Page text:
Still, one can’t help but feel outraged that his life was interrupted in mid-sentence. In June, Fernando was contemplating a new article about Hugo Chavez, who had recently flown to Cuba to undergo some mysterious medical procedure. Fernando had written about the History and occlusions produced by Chavez’s prolific speechifying. The state’s silence now spoke volumes, and rumors circulated that Chavez had cancer. Spokespersons have been evasive about the specific enemy, the kind of cancer, in “the battle” being waged by Chavez. For Fernando, the convergence of his and Chavez’s lives through cancer urged Fernando to think about history and possible futures in terms of the limits of species being: our biological vulnerability on an increasingly toxic and ill-used planet. Months earlier I had sent him Dipesh Chakrabarty’s, “The Climate of History” in which Chakrabarty argues that historians must take seriously the collapse of natural history and human history as we come to grips with our ability to alter Earth’s geological forces, including climate.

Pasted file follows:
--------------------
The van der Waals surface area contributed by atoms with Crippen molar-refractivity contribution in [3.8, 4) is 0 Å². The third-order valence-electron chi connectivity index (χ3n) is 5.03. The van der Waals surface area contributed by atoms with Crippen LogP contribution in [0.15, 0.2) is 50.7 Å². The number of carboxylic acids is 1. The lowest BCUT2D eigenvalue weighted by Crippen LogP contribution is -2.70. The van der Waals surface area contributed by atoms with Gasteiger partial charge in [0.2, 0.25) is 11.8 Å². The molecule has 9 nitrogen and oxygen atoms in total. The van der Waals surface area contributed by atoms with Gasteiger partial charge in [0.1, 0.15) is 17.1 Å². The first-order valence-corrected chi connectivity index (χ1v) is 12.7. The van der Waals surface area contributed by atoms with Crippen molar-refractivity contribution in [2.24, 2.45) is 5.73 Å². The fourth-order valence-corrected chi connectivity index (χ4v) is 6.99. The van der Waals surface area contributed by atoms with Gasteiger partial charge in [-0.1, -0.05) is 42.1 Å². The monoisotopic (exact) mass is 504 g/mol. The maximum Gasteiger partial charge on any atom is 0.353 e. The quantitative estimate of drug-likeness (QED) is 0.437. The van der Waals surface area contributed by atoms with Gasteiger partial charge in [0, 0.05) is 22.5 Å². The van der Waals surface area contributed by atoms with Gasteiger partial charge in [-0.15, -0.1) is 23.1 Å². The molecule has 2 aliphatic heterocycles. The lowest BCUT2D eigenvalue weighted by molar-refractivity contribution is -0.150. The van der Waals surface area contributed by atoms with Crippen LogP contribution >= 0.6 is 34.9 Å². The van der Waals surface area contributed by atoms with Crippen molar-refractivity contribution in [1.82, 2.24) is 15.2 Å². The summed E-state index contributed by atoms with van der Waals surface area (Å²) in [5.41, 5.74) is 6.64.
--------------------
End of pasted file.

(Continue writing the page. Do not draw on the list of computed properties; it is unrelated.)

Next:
Fernando was thinking at this scale about states and empires, the slippery words of Venezuelan officials, and the politics of oil in light of Chavez’s new condition. To a journalist who insisted to Fernando that Chavez would never step down, Fernando had to respond: but what if Chavez dies? The journalist had no good answer because it had never occurred to him that cancer might change the course of Venezuela’s near future. One of the last things Fernando expressed to me in the hospital when it looked like he might be released quickly, before being put on a ventilator, was his desire to get data on environmental degradation and human health so that he could start writing, or at least start getting comfortable with dictation (but he hated dictating). It would have been a powerfully beautiful piece, inspired by his changing sensation of time and space as his own body diminished.
He will be missed so deeply for such a long time. His friendship meant the world to me. The pleasure of his company is well-known. As Craig Calhoun, Laurent Dubois, Gary Wilder, and David Brent have written in their eloquent and personal tributes, Fernando was a committed political activist, critical intellectual, dreamer of better paths, and the Life of the party. Their words give a much richer account of who he was as a mentor, scholar, colleague, and friend. But I also wanted to offer tribute to Fernando in a female voice which, I suspect, he would appreciate, in spirit.
Other tributes to Fernando: